With its basic premise of L.A.-based group of African-American male friends bonding in the wake one of their members' impending nuptials, Gary Hardwick's The Brothers has been quickly dismissed as a rip of The Wood, Rick Famuyiwa's sleeper of a couple of summers ago. But if the two films are all that similar in any way (and, for the record, they really aren't), it's in their laid-back style and warm heart.
That gentleness occasionally comes in some raunchy wrappings, particularly in the storyline belonging to Derrick West (D.L. Hughley), the only married one of the four "brothers." Having married young after getting his now-wife Sheila (Tamala Jones) pregnant, Derrick yearns for more excitement in the bedroom, namely one specific sex act that Sheila refuses to perform. Getting sex is no problem for the suave Terry White (Shemar Moore), but he surprises his buddies when he renounces his womanizing ways and announces his engagement. Especially shocked are the two most commitment-phobic of the group, Jackson Smith (Morris Chestnut), whose parents' split has left him with a fear of marriage; and Brian Palmer (Bill Bellamy), who wants a woman to cater to his needs for a change.
Per the usual case with films that follow more than one character and storyline, some threads work better than others. When it comes to laughs, Derrick's is the one to beat, fueled by the live-wire hysterics of Hughley. The most affecting is the more earnest Jackson one; he meets and falls photographer Denise Johnson (Gabrielle Union, finally free of token minority roles in teen comedies), whom he feels could be the one. A soap opera-ish secret from her past threatens their future happiness, but the attractive and talented stars and their smoldering chemistry make the melodrama and sometimes predictable turns more than plausible.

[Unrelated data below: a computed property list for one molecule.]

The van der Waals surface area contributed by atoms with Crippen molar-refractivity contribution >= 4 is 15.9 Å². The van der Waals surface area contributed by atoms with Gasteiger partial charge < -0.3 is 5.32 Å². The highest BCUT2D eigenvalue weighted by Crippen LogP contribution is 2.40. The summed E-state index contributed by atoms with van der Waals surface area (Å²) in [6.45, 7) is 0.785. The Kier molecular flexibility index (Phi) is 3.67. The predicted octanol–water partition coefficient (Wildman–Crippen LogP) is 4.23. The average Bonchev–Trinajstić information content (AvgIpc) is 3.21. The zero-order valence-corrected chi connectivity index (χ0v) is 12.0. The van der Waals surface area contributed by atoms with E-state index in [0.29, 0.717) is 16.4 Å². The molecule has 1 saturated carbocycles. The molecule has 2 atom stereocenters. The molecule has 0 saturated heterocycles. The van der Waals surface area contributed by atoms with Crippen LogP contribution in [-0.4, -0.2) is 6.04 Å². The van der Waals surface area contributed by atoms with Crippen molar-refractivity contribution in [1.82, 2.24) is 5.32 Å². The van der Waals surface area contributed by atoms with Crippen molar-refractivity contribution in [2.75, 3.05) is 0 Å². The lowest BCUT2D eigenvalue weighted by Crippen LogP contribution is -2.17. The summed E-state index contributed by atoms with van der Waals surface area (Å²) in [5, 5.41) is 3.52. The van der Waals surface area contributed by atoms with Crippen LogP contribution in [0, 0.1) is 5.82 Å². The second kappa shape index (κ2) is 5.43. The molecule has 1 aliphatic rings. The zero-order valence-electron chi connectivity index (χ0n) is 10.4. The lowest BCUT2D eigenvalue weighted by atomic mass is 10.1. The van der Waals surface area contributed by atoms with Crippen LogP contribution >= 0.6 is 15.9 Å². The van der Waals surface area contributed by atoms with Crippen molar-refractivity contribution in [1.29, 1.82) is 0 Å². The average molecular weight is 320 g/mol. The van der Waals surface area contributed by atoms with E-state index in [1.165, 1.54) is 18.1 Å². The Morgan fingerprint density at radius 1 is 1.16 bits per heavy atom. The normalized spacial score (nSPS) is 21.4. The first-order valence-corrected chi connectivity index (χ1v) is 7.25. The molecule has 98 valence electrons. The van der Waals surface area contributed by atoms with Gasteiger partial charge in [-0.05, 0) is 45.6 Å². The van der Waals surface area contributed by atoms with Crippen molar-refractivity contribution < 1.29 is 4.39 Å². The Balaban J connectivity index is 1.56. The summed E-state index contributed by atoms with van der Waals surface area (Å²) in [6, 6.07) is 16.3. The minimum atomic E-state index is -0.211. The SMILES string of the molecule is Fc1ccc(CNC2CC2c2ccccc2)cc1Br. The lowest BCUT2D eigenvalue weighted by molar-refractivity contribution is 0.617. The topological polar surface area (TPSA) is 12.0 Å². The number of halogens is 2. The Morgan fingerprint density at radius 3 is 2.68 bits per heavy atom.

The film may be called The Brothers, but the film is also notable for its three-dimensional portrayal of women. In addition to the noble yet flawed Denise, there's Jackson's mother Louise (Jenifer Lewis), a rare movie older woman allowed to be vibrant and vivacious without being reduced to the caricature of a lecherous sexual predator. As vividly etched by Hardwick's script and Lewis's performance, Louise is a romantic who is willing to take a chance on love regardless of the price, falling back into the arms of her estranged (and Jackson's father), Fred (Clifton Powell) with the acute awareness that she could be hurt all over again. While their parts are significantly smaller, Jackson's free-thinking younger sister Cherie (Tatyana Ali) and Jesse Caldwell (Julie Benz), a very blonde, very white self-defense instructor romanced by Brian, make impressions as believable, well-rounded people.
That said, the film is not called The Brothers for nothing, and the lead quartet all make a substantial mark, with one exception: The Young and the Restless star Moore. However, this is less to do with his performance than the thinness of his part. While his character's wedding engagement sets the film in motion, Moore quickly disappears into the background, resurfacing at certain times to only do what's typically expected of a soap opera hunk--take off his shirt. On occasion, the charismatic Moore is able to display some of the abilities that earned him an Emmy award, but Hardwick gives him too few of those opportunities.
But all the quibbles with Hardwick's work (such as the over-the-top, recurring gun-toting bride image that haunts Jackson) become moot by the time The Brothers is over and one is left with warm memories of laughs, loves, and most of all likable characters with whom one wouldn't mind spending another two hours.
RATING: *** 1/2 (out of *****)
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